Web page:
The Roadmap includes a glossary to attempt to clarify for the reader the ambiguities in meanings and concepts. However, the glossary presently contains many words that are not scientifically or technically valid, as well as definitions of scientific terms that are incorrect or need greater detail.1 The committee emphasizes the need to establish and maintain scientific rigor in the glossary definitions and use of terminology in the Roadmap. The committee strongly endorses the use of correct mineralogical terminology and believes that using accepted and scientifically rigorous terminology and nomenclature throughout the Roadmap, including the Roadmap glossary and in subsequent research activities, is the best means to ensure an accurate understanding of proposed research directions and, ultimately, research outcomes. A complementary goal is that this rigor in terminology may eventually be applied consistently in the regulatory setting. In creating a new acceptable paradigm for risk assessment in this area, the Roadmap should not continue the historical use of ambiguous terminology occasionally found in some existing standards and guidelines. To ensure proper scientific terms, a modern technical glossary or other standard reference text, appropriate for the field of study, should be used and cited. For example, the American Geological Institute Glossary of Geology may be appropriate for many of the mineralogical or geological terms (Neuendorf et al., 2005). Other reference texts should be consulted for words not found in the AGI glossary or for toxicological or epidemiological terms. Words or terms that are not scientifically or technically valid should be removed from the glossary and the text.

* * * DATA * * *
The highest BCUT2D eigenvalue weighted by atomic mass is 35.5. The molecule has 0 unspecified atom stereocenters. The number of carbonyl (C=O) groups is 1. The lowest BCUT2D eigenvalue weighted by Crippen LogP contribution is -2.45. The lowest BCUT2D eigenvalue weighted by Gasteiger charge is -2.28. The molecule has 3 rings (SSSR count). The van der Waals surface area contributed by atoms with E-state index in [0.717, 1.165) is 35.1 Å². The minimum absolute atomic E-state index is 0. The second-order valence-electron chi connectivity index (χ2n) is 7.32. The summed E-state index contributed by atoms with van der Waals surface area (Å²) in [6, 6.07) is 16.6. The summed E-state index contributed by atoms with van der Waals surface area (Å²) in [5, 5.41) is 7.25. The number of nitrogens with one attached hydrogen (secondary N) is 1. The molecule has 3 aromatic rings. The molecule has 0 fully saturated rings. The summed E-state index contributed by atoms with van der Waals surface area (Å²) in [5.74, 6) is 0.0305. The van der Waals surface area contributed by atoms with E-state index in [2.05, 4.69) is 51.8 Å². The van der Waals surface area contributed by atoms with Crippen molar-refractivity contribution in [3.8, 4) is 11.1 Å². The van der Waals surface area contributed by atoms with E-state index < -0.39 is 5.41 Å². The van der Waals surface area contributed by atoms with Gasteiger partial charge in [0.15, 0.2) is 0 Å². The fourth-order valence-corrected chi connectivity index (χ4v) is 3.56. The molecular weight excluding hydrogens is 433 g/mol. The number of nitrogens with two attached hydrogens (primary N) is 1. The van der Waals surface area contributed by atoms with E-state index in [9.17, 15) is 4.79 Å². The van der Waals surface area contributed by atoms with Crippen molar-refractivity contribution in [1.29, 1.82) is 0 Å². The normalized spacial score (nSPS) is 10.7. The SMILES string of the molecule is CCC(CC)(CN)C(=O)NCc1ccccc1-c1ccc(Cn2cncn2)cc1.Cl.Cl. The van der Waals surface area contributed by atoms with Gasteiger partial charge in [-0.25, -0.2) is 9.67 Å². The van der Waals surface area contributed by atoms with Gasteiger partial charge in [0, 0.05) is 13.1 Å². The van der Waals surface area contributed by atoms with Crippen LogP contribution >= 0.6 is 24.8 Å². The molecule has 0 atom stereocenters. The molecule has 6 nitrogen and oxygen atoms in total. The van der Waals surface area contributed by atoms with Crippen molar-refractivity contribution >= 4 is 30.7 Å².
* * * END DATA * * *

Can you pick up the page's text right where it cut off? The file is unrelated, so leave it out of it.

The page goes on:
NIOSH has also recognized a problem with or deficiency in existing terminology that has caused confusion and concern for researchers, policy makers, and others involved in these issues. NIOSH has introduced the term elongated mineral particle to encompass the broad range of mineral particles that are the primary focus of the proposed research. The committee urges the use of the descriptive term elongate, rather than elongated so as to describe the physical appearance of the particles as opposed to implying that they have been actively lengthened (see also


Suggestions for terms that need well-referenced definitions include acicular, actinolite, amphibole, anthophyllite, asbestiform, asbestos, chrysotile, cleavage fragment, crocidolite, fiber, fibril, fibrous, solid solution series, and tremolite. Note that the terms asbestiform and asbestos are not equivalent to fibrous or fiber; nonasbestiform minerals and synthetic materials can also be fibrous. Suggestions for terms to consider removing from the glossary include countable particle, covered mineral, and fragility. Terms to consider adding to the glossary include crystal and petrographic thin section.

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